* Consumer confidence index hits 9-year high in September
* Oil prices plunge 3.5 pct, dollar index rises
* Indexes up: Dow 0.74 pct, S&P 0.61 pct, Nasdaq 0.75 pct (Updates to early afternoon)
By Yashaswini Swamynathan
Sept 27 (Reuters) - Wall Street rose for the first time in three days on Tuesday, helped by technology and discretionary stocks.
The S&P 500 technology sector rose 0.8 percent and gave the biggest boost to the benchmark index, powered by Microsoft and Google parent Alphabet.
The consumer discretionary index rose 0.88 percent after a report showed that the consumer confidence index for September rose to its highest level in nine years.
“The number came in much better than expected, so consumer stocks seem to be catching a bit after having a hard time for probably a month or two,” said Mark Spellman, portfolio manager at Alpine Funds in New York.
The discretionary index had lost 2.5 percent in the past two months.
At 12:31 p.m. ET (1631 GMT), the Dow Jones Industrial Average was up 134.26 points, or 0.74 percent, at 18,229.09.
The S&P 500 was up 13.16 points, or 0.61 percent, at 2,159.26.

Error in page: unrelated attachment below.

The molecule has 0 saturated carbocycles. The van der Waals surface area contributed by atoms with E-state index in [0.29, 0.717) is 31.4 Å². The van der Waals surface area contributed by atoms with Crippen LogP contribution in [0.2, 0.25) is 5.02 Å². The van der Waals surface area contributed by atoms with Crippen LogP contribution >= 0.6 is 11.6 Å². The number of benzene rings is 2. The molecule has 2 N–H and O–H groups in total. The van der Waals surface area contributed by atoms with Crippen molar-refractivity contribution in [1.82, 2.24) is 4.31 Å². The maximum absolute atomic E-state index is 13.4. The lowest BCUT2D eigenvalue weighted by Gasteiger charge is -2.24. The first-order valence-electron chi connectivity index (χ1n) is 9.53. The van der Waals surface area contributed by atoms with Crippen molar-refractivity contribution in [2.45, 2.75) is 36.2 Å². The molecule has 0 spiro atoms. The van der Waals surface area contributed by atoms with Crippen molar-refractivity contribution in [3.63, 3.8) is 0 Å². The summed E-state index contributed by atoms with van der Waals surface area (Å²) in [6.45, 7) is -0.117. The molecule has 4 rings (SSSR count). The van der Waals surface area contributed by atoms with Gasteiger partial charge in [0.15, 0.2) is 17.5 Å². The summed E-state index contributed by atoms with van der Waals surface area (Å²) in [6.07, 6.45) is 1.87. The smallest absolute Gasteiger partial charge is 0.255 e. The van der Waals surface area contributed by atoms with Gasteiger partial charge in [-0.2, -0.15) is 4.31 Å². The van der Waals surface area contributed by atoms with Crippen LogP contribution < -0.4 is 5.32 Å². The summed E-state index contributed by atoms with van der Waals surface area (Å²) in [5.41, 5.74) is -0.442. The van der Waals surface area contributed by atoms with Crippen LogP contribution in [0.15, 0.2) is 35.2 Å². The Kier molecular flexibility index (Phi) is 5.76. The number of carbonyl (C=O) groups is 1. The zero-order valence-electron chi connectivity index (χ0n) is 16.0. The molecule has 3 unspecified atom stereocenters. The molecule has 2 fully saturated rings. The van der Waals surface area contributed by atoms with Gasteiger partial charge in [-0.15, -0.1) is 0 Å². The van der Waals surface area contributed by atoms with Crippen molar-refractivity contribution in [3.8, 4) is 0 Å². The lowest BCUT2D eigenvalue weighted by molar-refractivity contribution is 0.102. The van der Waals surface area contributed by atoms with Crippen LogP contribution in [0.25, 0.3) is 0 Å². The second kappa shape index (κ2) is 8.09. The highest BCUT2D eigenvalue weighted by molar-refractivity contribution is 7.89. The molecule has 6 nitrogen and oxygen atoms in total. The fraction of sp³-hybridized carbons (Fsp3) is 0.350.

The Nasdaq Composite was up 39.57 points, or 0.75 percent, at 5,297.06.
Oil prices plunged 3.5 percent as hopes for a deal to cut output faded as major producers meet in Algeria. The S&P 500 energy index was the biggest loser, falling 0.77 percent.
Gilead Sciences was the top drag on the S&P and the Nasdaq, falling 2 percent after Leerink downgraded the drugmaker’s stock to “market perform”.
Amazon.com, Netflix, Priceline, TripAdvisor and Twitter were trading higher after JPMorgan raised price targets on their stocks.
Advancing issues outnumbered decliners on the NYSE by 1,748 to 1,186. On the Nasdaq, 1,641 issues rose and 1,058 fell.
The S&P 500 index showed 10 new 52-week highs and two new lows, while the Nasdaq recorded 52 new highs and 26 new lows. (Reporting by Yashaswini Swamynathan in Bengaluru; Editing by Anil D‘Silva)